Memorial tourists head for France

Millions of visitors expected for anniversary commemorations of First World War and D-Day – but what is planned?

THIS year sees two major commemorative events in France: the 100-year anniversary of the start of the First World War - fought in large part in the north and north-east of the country - and the 70th anniversary of the D-Day landings on the beaches of Normandy.
The areas affected have been preparing for these landmark anniversaries for some time and expect to see visitors flocking to the memorial sites. Connexion and AFP Relaxnews met Christian Mantei, the director of French tourism development agency Atout France, to find out what memorial tourism will mean for the country and its tourist businesses in the coming year.

Connexion: How do you define "memorial tourism?"
Christian Mantei: Memorial tourism proposes an experience of heritage sites that enhance the visitor's knowledge of the history and culture of a city, a region or a nation.

It has four main objectives: bear witness to the events of the past, which means preserving the markers, signs and vestiges of these events; explain these events and put them into perspective, allowing a more holistic understanding of the facts; encourage reflection on the part of future generations through appropriate, accessible and educational tools; and encourage the economic development of territories that often lack other major tourist attractions.

Is it really a way to better understand history?
Yes, this type of tourism truly enables one to learn about and understand history in a very concrete way ...

We can identify four types of sites:

Historical sites, which are places where significant events occurred (e.g., Omaha Beach, the village of Oradour-sur-Glane [site of a 1944 massacre], Chemin des Dames [site of several major WWI battles]);

Commemorative sites, which are places dedicated to paying respects and remembering (Notre-Dame-de-Lorette Necropolis in the Nord-Pas-de-Calais region, the Douaumont Ossuary (Verdun), Hartmannswillerkopf Memorial in Alsace, etc.);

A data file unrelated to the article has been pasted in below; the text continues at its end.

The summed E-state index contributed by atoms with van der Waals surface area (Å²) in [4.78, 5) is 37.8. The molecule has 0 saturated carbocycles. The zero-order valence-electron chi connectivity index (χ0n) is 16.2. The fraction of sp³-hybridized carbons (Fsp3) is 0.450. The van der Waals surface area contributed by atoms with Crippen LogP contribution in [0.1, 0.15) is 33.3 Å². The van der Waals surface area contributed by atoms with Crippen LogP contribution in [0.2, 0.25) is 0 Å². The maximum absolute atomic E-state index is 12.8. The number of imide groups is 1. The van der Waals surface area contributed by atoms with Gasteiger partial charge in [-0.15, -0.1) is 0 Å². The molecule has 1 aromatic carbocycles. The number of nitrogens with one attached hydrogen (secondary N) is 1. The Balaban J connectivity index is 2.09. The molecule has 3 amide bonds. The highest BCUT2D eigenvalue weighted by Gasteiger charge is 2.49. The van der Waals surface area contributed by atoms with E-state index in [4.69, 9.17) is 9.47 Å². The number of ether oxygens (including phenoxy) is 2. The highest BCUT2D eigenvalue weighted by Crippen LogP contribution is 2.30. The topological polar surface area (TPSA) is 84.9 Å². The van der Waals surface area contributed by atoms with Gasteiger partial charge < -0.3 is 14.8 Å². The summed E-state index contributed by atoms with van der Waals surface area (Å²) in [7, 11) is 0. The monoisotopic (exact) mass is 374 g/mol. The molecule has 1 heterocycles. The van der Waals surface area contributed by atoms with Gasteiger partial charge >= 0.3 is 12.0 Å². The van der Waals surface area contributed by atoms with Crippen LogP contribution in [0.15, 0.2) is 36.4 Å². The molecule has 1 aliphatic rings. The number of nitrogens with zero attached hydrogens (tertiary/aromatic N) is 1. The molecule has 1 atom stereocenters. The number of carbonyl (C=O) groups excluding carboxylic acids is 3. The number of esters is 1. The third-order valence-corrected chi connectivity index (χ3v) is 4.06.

Informative sites that approach history from a particular angle (Caen Memorial, the Museum of the Great War near Meaux, etc.);

Educational sites which go beyond a purely informative approach and seek to place the history within a wider, more educational approach, with an emphasis on identifying the consequences of the past on the present (International Peace Centre in Verdun).

In addition to experiencing the strong emotions some of these sites may elicit, visitors come away with an enhanced knowledge of history and other benefits on a more personal level.

Who visits these sites and areas?
In 2011, the departments of Somme, Calvados, Var, Meuse, Bas-Rhin and Haute-Vienne were surveyed by Atout France and the Ministry of Defence and the results showed that French nationals accounted for 55% of visitors and international visitors the remaining 45%.

Overall, 3.5 million visits were made by French tourists, and 75% of these were made to sites within four zones: eastern France (24%), the west (24%), Ile-de-France (18%) and the north (15%).

International tourists accounted for 2.7 million visits, and 70% of these tourists came from one of five countries: Great Britain (17%), Germany (16.5%), Belgium (15.5%), the Netherlands (13.2%) and the United States (8.1%).

The objectives are not exactly the same: while international visitors come mainly to pay their respects, French clients desire to be informed above all else.

Atout France has been working with the areas of Champagne-Ardenne, Lorraine, Nord-Pas de Calais, Aisne, Meuse, Somme and Vosges to prepare for the tourist influx for the First World War centenary commemorations. What are the latest developments on this?
The agreement aims to reinforce cooperation between the different regions, both to increase visibility overseas for French memorial sites and to better host visitors throughout the country.

In concrete terms, nearly €48 million will be invested by the involved parties to create new sites, expand or renovate existing ones, and make these sites more accessible.

In Nord Pas-de-Calais, these funds allowed for the renovation of the Museum of the Battle of Fromelles (reopening soon) and the inauguration on November 11, 2014 of the new International Memorial for soldiers who fell in the region during the First World War.

The funds also enabled the expansion of the Caverne du Dragon, the museum dedicated to the Chemin des Dames in the Aisne region and improved recognition for 12 First World War sites in the Vosges and Haut-Rhin regions, where hiking trails are being better promoted and "memory trails" and walks have been established.

Finally, the funds facilitated the application to Unesco for recognition of the entire Western Front as a World Heritage Site, seeking validation in 2016.

More than 1,000 events are being organised in France and abroad to commemorate the First World War centenary; to get more details, visit the official website:
© AFP/Connexion